“Ridiculous” was how Morgan described the stand. “It is incredible, really, the talent they possess and what they can achieve on a consistent basis,” he said. “If their average wasn’t as high, the manner in which they play would still be the most important thing as we bat all the way down.
“The two of them are outstanding. One of the things that stands out for me in that it doesn’t happen in normal partnerships, it happens in great partnerships, is that they ebb and flow. So, Jonny got off to a flyer and Jason was quite slow, but then he caught up and Jonny slowed down. It was really brilliant to watch because normally you have two guys competing with each other the whole time, trying to get the strike, trying to be more dominant, whereas as a partnership they are extremely dominant.
“The guys in the dressing room are buzzing, laughing, smiling at how ridiculous some of the shots the two guys are playing are. Good balls being hit for four or six. You have to laugh at how difficult to bowl at they are.”
England are a team offering far more than a strong opening pair, though. Already Jofra Archer has taken more wickets than any man to have played in any previous World Cup campaign for England. And Mark Wood is only one wicket behind.
Meanwhile England’s batsmen have already scored seven centuries in this campaign; the most they have managed in any previous World Cups is two. They had only scored 11 in the previous 11 tournaments. So whereas New Zealand’s batting looked overly reliant on Williamson and New Zealand’s bowling looked overly reliant on Boult, England have the depth of batting to empower their openers to keep attacking and the variation in bowling to exploit most surfaces. In this tournament, however, it has been noticeable that they have prospered, on the whole, by hitting the pitch as hard as they can and using their variations. At the pace they have – and four England bowlers have registered 90 mph in the this World Cup – and on the pitches we are witnessing, it is proving an effective tactic.
Wait there, you may be saying. This time last week England were on the verge of going out of this tournament. They’ve still lost three games. Aren’t they a bit overrated?
Maybe. It’s certainly true they have taken the scenic route to the semi-finals. They have lost to two of the sides ranked in the lowest five in the tournament, after all.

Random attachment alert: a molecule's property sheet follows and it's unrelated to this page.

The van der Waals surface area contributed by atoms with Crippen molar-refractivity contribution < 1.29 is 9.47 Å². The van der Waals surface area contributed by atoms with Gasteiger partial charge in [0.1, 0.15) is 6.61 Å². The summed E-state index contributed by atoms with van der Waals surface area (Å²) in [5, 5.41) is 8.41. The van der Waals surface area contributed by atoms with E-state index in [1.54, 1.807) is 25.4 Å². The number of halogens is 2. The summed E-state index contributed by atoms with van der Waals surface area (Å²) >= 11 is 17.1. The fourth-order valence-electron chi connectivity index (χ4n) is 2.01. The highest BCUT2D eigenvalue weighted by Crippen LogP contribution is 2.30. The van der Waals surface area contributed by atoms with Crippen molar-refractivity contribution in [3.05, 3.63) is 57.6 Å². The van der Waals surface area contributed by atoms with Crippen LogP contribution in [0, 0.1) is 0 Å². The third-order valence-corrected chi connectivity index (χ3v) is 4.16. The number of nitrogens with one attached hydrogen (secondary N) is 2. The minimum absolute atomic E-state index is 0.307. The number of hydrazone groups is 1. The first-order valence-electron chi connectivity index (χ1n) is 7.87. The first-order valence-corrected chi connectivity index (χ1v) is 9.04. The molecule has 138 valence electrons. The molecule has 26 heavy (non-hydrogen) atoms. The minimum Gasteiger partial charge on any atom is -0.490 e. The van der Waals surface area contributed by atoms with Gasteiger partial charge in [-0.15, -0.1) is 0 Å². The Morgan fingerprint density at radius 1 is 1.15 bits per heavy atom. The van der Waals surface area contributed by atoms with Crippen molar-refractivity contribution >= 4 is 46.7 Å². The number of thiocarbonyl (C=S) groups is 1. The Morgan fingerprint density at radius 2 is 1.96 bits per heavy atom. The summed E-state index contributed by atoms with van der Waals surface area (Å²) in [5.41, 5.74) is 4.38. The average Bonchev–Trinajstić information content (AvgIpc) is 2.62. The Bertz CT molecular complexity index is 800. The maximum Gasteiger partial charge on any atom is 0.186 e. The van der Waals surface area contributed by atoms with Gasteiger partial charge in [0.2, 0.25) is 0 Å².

But they have also beaten three in the top five. And they have now won two high-pressure games, against two high-class teams within the space of a week. And while that may sound run-of-the mill to the supporters of teams from some nations, it is worth remembering that England hadn’t beaten New Zealand in a World Cup match since 1983 or India since 1992. They are now ranked the top side in the world again.
If the remainder of the group stage results go to form – notably Australia defeating South Africa on Saturday – England will play India in a semi-final on July 11 at Edgbaston. Whether it’s relevant that England have won their last 10 internationals at that ground – and their last three ODIs against India in England – is debatable. The pitch, two across from the surface on which they met on Sunday (so with a slightly longer boundary to the shorter side), will be new. “If we had a choice of where we play our group games it would be Edgbaston, The Oval and Trent Bridge,” Morgan said. “It’s a place we really like playing.”
Perhaps the winner of that game, given just two days to recover before the final, will be at a disadvantage. The winners of the other semi-final will have an extra two days, after all. But there are a few in this England side – not least Chris Woakes, who came through a fitness test ahead of this game, and Archer, who came through one ahead of the last – who will benefit from an extra few days off now. “Our bowlers need a rest,” Morgan admitted.
Such issues can wait. For the first time in nearly 30 years, England are in a World Cup semi-final. And for perhaps the first time ever, they have the most destructive opening batsmen and the quickest fast bowlers. They’ve come a long way since the debacle of 2015. And you sense they’re not ready to go home just yet.